I reject the “Bush doctrine.” Iraq is not, and was not, a war of self-defense, and is not justified either in self defense or defense of innocents. The question of “defense of innocents” in my opinion is best exemplified by Hitler steamrolling unprovoked into Poland — that’s a scenario where defense of innocents could be invoked. Internal struggles in other countries are not, in most cases, defense of innocents.

For example, consider Somalia — Somalia has a human rights tragedy with African Muslims at war with Arab Muslims. Which side should we choose?

The answer is neither — we cannot, and must not, take sides with military intervention in other nations’ civil wars. For additional perspective, please see here:

http://blog.lawsonforcongress.com/2007/11/18/guidelines-for-the-use-of-deadly-force/

I am running as a Republican because the Republican party has desperately lost its way and needs to be rebuilt from the inside out. Please understand, I’ve always been a Republican — it’s just that the party establishment no longer reflects my values, nor the values of most Americans, with respect to good government that serves the American individual instead of corporate interests.

Since the Republican party has moved in a dangerous direction, it needs to be reformed. If I abandon the party, then it will continue to act against my interests, and the interests of the American people.

Would you prefer to have a party that acts against our nation’s interests, or would you prefer to support principled candidates who wish to reform a sick party so we can again have a productive dialog that is truly transpartisan and focused on American solutions for American problems?

Finally, while the Democratic party may appear more benign than the Republican party, in reality its leadership is not. The bailout is a perfect example of how BOTH parties need a housecleaning at the top. Pelosi is basically a surrogate for the current administration, and our incumbent takes his orders from Pelosi instead of the people and our United States Constitution.

We need principled leaders working for change in both parties, and I look forward to working with such leaders to advance a constitutional government that serves all Americans equally regardless of party affiliation (or lack thereof).

I guess I cannot verify with 100% certainty that this came from Lawson, but I really doubt someone would just make that long response and say it is coming from Lawson.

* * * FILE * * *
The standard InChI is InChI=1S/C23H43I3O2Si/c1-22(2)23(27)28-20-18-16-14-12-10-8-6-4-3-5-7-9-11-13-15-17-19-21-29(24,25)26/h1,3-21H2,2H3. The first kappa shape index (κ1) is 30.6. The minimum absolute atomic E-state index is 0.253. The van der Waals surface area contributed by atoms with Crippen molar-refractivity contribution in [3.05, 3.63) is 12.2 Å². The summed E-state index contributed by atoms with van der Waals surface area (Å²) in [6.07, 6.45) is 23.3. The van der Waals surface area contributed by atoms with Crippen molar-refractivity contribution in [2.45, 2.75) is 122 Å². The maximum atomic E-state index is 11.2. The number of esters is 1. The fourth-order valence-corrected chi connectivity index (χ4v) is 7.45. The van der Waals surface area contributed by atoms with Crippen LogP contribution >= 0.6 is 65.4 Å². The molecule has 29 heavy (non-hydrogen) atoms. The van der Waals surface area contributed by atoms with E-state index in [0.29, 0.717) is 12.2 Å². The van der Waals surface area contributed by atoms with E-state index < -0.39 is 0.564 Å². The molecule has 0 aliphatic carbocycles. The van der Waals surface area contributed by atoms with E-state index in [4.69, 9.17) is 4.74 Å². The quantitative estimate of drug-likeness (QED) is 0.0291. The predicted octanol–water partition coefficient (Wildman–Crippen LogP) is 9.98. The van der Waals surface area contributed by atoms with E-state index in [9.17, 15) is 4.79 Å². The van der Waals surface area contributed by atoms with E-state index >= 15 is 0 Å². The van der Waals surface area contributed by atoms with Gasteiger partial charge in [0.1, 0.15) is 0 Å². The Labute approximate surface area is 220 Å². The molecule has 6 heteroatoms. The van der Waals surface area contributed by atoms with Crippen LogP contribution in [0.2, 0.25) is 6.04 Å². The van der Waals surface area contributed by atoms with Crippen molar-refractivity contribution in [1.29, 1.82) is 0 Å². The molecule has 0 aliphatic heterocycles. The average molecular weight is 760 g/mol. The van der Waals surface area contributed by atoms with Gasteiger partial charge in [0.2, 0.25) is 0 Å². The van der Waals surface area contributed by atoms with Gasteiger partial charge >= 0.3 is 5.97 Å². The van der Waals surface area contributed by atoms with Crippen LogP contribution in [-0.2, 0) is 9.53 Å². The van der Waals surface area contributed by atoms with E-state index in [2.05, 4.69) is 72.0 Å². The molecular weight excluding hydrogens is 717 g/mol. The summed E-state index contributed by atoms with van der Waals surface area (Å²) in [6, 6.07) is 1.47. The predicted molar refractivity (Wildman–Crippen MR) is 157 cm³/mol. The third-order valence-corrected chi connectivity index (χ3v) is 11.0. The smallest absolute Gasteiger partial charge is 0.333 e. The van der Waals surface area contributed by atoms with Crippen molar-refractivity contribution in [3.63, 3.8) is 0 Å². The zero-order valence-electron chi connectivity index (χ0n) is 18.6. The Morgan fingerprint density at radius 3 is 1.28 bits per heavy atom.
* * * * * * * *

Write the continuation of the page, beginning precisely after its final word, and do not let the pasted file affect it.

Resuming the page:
Kludge
10-19-2008, 10:15 PM
I probed into this earlier...

Should the U.S. intervene in genocides overseas? (http://www.ronpaulforums.com/showthread.php?t=161755)

beerista
10-19-2008, 10:35 PM
I guess I cannot verify with 100% certainty that this came from Lawson, but I really doubt someone would just make that long response and say it is coming from Lawson.
I wasn't questioning that he said something. I only wanted to see it for myself to see if I agree that it's what he said/meant.


The question of “defense of innocents” in my opinion is best exemplified by Hitler steamrolling unprovoked into Poland — that’s a scenario where defense of innocents could be invoked. Internal struggles in other countries are not, in most cases, defense of innocents.
This seems to be the relevant passage. If you read it carefully, he is saying that the Poland situation is an example of a situation in which the argument for "defense of innocents" might be invoked. He doesn't explicitly state that he would have gone to war based on that argument, though. In fact, he spends the rest of the article describing how hard it is to determine just when "defense of innocents" is really defense of innocents rather than just sticking our noses into others' conflicts haphazardly. He makes the same point in the linked blog entry. I think it is a very good point, and one which Dr. Paul also makes. He doesn't close the door on intervention in situations like this, but at least he seems deliberative about it. I don't regret sending him (a very small amount of) money based on this.

Your question wasn't about my personal beliefs, but I'd take a more hard-line anti-intervention (even for good reasons) approach. Our military is for defense only. If I feel passionately that someone needs defending, I should be free to pick up a gun and go defend them without mandating that you risk life and limb and possibly endanger your soul to follow me in what may turn out to be folly if I haven't used good judgment in determining just who the "innocents" are.

NightOwl
10-19-2008, 11:53 PM
Lawson, however said he would go to Poland's aid in defense of Nazi Germany's invasion.

What a strange statement. With what army? How on earth could the U.S. have expelled Hitler from Poland? This is exactly the kind of sweeping, moralistic nonsense we hear about Georgia. The British stupidly gave Poland a war guarantee, and then made no effort to make good on it, knowing there was no way, logistically, they could do a thing to save Poland.

I strongly, strongly urge you to read Pat Buchanan's new book Churchill, Hitler, and the "Unnecessary War": How Britain Lost Its Empire and the West Lost the World. What a worthwhile and impressive read.